Tag Archives: mcdonalds

When Patriots Inflate

Surprise!  There’s not going to be a lot of football in this post.  But I’ll work it in where I can.

I grew up within a thirty minute drive of one of the most deployed military bases in the U.S., so it’s safe to say that I’ve been exposed to just about every brand of hyper-patriotism in existence.  Every house on every street sported an American flag, and Memorial Day was actually more than just “Giant BBQ Day,” because everyone knew/loved somebody who was literally putting their life on the line for their country.  Because of this, there’s almost a sense of urgency to the way people there go about loving their country.  Basically, your friends and family may die for the USA at any point, so you need to love your country to pieces, because otherwise questions about the necessity of their sacrifice will eat you alive from the inside.

And you know what?  I get it.  I really do.  I know people who’ve lost parents, siblings, and spouses in the military.  It’s heartbreaking.  However, emotions only ever get in the way of rationality, and when you take all of that away, I can only reasonably come to the conclusion that patriotism–or at least, the inflated emphasis on it that I encounter daily–is straight up dumb.  I really could go on and on about this, but for now, I’ll sum up my problems with patriotism in a few points.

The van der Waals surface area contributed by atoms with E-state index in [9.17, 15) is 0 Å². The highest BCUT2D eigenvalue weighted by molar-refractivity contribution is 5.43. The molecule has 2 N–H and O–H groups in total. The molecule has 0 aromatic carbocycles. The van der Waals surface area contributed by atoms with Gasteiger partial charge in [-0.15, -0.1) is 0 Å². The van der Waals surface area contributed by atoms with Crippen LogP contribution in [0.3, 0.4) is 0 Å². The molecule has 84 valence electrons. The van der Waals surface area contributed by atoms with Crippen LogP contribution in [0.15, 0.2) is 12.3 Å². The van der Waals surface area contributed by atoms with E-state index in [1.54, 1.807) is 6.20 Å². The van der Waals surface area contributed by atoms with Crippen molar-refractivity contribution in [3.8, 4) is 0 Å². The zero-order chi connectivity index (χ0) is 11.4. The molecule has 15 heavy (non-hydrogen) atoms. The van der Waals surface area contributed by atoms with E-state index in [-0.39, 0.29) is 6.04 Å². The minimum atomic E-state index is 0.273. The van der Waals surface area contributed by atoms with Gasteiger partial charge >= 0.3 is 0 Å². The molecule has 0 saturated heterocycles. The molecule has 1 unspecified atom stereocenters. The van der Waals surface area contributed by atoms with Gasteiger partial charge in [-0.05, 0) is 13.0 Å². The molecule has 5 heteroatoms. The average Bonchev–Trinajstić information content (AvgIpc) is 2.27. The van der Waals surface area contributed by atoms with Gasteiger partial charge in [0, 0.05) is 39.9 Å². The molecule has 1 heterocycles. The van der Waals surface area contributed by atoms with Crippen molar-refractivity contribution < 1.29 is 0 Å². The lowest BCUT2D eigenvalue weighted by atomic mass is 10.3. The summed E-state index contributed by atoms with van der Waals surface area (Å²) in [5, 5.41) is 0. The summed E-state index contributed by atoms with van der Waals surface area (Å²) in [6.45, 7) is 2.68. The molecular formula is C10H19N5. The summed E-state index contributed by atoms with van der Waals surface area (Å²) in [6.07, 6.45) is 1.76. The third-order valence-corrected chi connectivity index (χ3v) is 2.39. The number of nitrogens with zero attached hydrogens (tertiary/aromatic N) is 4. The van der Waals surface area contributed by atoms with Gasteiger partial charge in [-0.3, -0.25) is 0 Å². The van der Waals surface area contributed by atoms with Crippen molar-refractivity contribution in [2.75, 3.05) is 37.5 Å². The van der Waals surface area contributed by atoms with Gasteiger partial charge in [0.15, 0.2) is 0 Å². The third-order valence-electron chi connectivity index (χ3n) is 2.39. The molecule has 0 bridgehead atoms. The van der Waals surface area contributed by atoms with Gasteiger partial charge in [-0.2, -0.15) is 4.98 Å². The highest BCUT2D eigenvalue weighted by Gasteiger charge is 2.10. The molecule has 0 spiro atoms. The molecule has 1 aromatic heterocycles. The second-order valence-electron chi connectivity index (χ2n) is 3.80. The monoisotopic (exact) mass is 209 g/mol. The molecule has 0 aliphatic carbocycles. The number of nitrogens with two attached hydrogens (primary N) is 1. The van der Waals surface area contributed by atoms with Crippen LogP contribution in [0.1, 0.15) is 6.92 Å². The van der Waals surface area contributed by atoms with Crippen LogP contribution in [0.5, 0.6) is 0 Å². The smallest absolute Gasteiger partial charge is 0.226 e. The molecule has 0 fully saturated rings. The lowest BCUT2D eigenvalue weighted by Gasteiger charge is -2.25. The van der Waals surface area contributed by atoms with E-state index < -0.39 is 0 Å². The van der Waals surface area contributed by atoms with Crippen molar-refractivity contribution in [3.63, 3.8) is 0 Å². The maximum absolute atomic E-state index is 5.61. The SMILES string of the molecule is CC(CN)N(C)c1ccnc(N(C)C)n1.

1. It’s Practically Nationalism.

In most cases I’ve encountered, the two are inseparable.  There’s a reason why synonyms of nationalism include both “flag-waving” and “jingoism.”  Sure, you can argue that the two are distinct; patriotism, at its core, is devoted love of your country, and doesn’t necessarily have to lead to all of the negative “us vs. them” bulls**t we so often see.  I’m not about to go the route of the “slippery slope” argument, but seriously, that’s a fine line to tread.

Most American patriots I know will throw around phrases like “the greatest country on earth” or “the city on a hill.”  It’s sickening, but we put up with it because, in our case, there either aren’t any major negative consequences (yet) or they’re so far removed from us as to be a non-issue (unless you happen to live in a country where we currently have boots on the ground).  It could be worse.  It could be ethnic nationalism, or religious nationalism. The fact is, inflated patriotism generates a pretty prime climate for that sort of nonsense to proliferate.  This would be forgivable if it actually did us any good otherwise, but… Continue reading